Is an unhealthy work environment in nursing home care for people with dementia associated with the prescription of psychotropic drugs and physical restraints?

Bernadette M. Willemse, Jan De Jonge, Dieneke Smit, Wouter Dasselaar, Marja F.I.A. Depla, Anne Margriet Pot

Research output: Contribution to JournalArticleAcademicpeer-review

Abstract

Background: Research showed that long-term care facilities differ widely in the use of psychotropic drugs and physical restraints. The aim of this study is to investigate whether characteristics of an unhealthy work environment in facilities for people with dementia are associated with more prescription of psychotropic drugs and physical restraints. Methods: Data were derived from the first wave (2008-2009) of a national monitoring study in the Netherlands. This paper used data on prescription of psychotropic drugs and physical restraints from 111 long-term care facilities, residing 4,796 residents. Survey data of a sample of 996 staff and 1,138 residents were considered. The number of residents with prescribed benzodiazepines and anti-psychotic drugs, and physical restraints were registered. Work environment was assessed using the Leiden Quality of Work Questionnaire (LQWQ). Results: Logistic regression analyses showed that more supervisor support was associated with less prescription of benzodiazepines. Coworker support was found to be related to less prescription of deep chairs. Job demands and decision authority were not found to be predictors of psychotropic drugs and physical restraints. Conclusions: Staff's job characteristics were scarcely related to the prescription of psychotropic drugs and physical restraints. This finding indicates that in facilities with an unhealthy work environment for nursing staff, one is not more likely to prescribe drugs or restraints. Further longitudinal research is needed with special attention for multidisciplinary decision making - especially role of physician, staff's knowledge, philosophy of care and institutional policy to gain further insight into factors influencing the use of psychotropic drugs and restraints.

Original languageEnglish
Pages (from-to)983-994
Number of pages12
JournalInternational Psychogeriatrics
Volume28
Issue number6
DOIs
Publication statusPublished - 1 Jun 2016

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Physical Restraint
Prescription Drugs
Psychotropic Drugs
Home Care Services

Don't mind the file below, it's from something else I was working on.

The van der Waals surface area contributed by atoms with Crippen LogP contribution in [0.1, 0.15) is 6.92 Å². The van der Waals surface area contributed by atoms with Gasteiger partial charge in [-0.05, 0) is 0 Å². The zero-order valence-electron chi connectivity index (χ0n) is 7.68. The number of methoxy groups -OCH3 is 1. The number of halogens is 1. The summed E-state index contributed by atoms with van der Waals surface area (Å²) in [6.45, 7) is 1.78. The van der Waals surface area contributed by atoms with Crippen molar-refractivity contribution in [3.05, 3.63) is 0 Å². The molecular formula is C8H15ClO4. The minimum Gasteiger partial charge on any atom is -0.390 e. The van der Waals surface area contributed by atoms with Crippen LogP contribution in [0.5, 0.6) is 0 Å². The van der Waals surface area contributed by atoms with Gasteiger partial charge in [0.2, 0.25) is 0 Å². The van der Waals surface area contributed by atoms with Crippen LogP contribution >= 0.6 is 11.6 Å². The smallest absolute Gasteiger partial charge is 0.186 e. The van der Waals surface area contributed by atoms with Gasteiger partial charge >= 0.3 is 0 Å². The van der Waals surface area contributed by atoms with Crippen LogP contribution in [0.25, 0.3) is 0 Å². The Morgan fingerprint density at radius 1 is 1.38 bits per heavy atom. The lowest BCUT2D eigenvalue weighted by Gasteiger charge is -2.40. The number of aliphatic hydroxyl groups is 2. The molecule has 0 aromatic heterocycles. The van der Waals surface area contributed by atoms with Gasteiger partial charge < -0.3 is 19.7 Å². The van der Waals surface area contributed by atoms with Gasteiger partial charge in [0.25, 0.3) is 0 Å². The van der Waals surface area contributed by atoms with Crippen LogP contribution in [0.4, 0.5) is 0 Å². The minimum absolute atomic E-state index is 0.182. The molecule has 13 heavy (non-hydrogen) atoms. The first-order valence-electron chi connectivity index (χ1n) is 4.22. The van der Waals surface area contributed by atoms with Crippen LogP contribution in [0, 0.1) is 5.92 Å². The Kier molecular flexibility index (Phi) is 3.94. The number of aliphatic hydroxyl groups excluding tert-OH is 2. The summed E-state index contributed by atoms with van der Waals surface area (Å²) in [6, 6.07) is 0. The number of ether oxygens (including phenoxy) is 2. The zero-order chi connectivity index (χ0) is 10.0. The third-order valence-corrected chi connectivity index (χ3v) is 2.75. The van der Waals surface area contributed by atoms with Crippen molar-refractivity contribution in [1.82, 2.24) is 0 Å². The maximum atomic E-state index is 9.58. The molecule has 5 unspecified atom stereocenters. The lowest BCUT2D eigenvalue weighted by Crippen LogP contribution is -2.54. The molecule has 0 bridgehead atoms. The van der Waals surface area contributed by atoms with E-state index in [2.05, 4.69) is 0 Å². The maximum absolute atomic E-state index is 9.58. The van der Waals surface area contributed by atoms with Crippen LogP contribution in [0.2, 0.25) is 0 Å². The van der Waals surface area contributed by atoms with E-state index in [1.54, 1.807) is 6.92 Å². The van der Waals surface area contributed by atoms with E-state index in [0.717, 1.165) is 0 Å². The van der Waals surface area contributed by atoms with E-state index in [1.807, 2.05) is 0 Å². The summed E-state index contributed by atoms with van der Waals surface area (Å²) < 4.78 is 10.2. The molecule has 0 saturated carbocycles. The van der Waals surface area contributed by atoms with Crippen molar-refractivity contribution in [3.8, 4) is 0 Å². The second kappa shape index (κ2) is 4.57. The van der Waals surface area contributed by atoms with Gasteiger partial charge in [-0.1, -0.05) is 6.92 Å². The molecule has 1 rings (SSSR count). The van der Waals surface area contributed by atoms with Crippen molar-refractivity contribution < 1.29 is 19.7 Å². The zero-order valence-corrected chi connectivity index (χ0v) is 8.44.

Nursing Care
Nursing Homes
Dementia
Long-Term Care
Benzodiazepines
Prescriptions
Organizational Policy
Physician's Role
Nursing Staff
Research
Pharmaceutical Preparations
Netherlands
Decision Making
Logistic Models
Regression Analysis

Keywords

  • antipsychotics
  • chemical restraints
  • dementia care
  • job autonomy
  • long-term care
  • time pressure
  • work control
  • work environment

Cite this

Willemse, Bernadette M. ; De Jonge, Jan ; Smit, Dieneke ; Dasselaar, Wouter ; Depla, Marja F.I.A. ; Pot, Anne Margriet. / Is an unhealthy work environment in nursing home care for people with dementia associated with the prescription of psychotropic drugs and physical restraints?. In: International Psychogeriatrics. 2016 ; Vol. 28, No. 6. pp. 983-994.
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Is an unhealthy work environment in nursing home care for people with dementia associated with the prescription of psychotropic drugs and physical restraints? / Willemse, Bernadette M.; De Jonge, Jan; Smit, Dieneke; Dasselaar, Wouter; Depla, Marja F.I.A.; Pot, Anne Margriet.

In: International Psychogeriatrics, Vol. 28, No. 6, 01.06.2016, p. 983-994.

Research output: Contribution to JournalArticleAcademicpeer-review

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AU - Willemse, Bernadette M.

AU - De Jonge, Jan

AU - Smit, Dieneke

AU - Dasselaar, Wouter

AU - Depla, Marja F.I.A.

AU - Pot, Anne Margriet

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AB - Background: Research showed that long-term care facilities differ widely in the use of psychotropic drugs and physical restraints. The aim of this study is to investigate whether characteristics of an unhealthy work environment in facilities for people with dementia are associated with more prescription of psychotropic drugs and physical restraints. Methods: Data were derived from the first wave (2008-2009) of a national monitoring study in the Netherlands. This paper used data on prescription of psychotropic drugs and physical restraints from 111 long-term care facilities, residing 4,796 residents. Survey data of a sample of 996 staff and 1,138 residents were considered. The number of residents with prescribed benzodiazepines and anti-psychotic drugs, and physical restraints were registered. Work environment was assessed using the Leiden Quality of Work Questionnaire (LQWQ). Results: Logistic regression analyses showed that more supervisor support was associated with less prescription of benzodiazepines. Coworker support was found to be related to less prescription of deep chairs. Job demands and decision authority were not found to be predictors of psychotropic drugs and physical restraints. Conclusions: Staff's job characteristics were scarcely related to the prescription of psychotropic drugs and physical restraints. This finding indicates that in facilities with an unhealthy work environment for nursing staff, one is not more likely to prescribe drugs or restraints. Further longitudinal research is needed with special attention for multidisciplinary decision making - especially role of physician, staff's knowledge, philosophy of care and institutional policy to gain further insight into factors influencing the use of psychotropic drugs and restraints.

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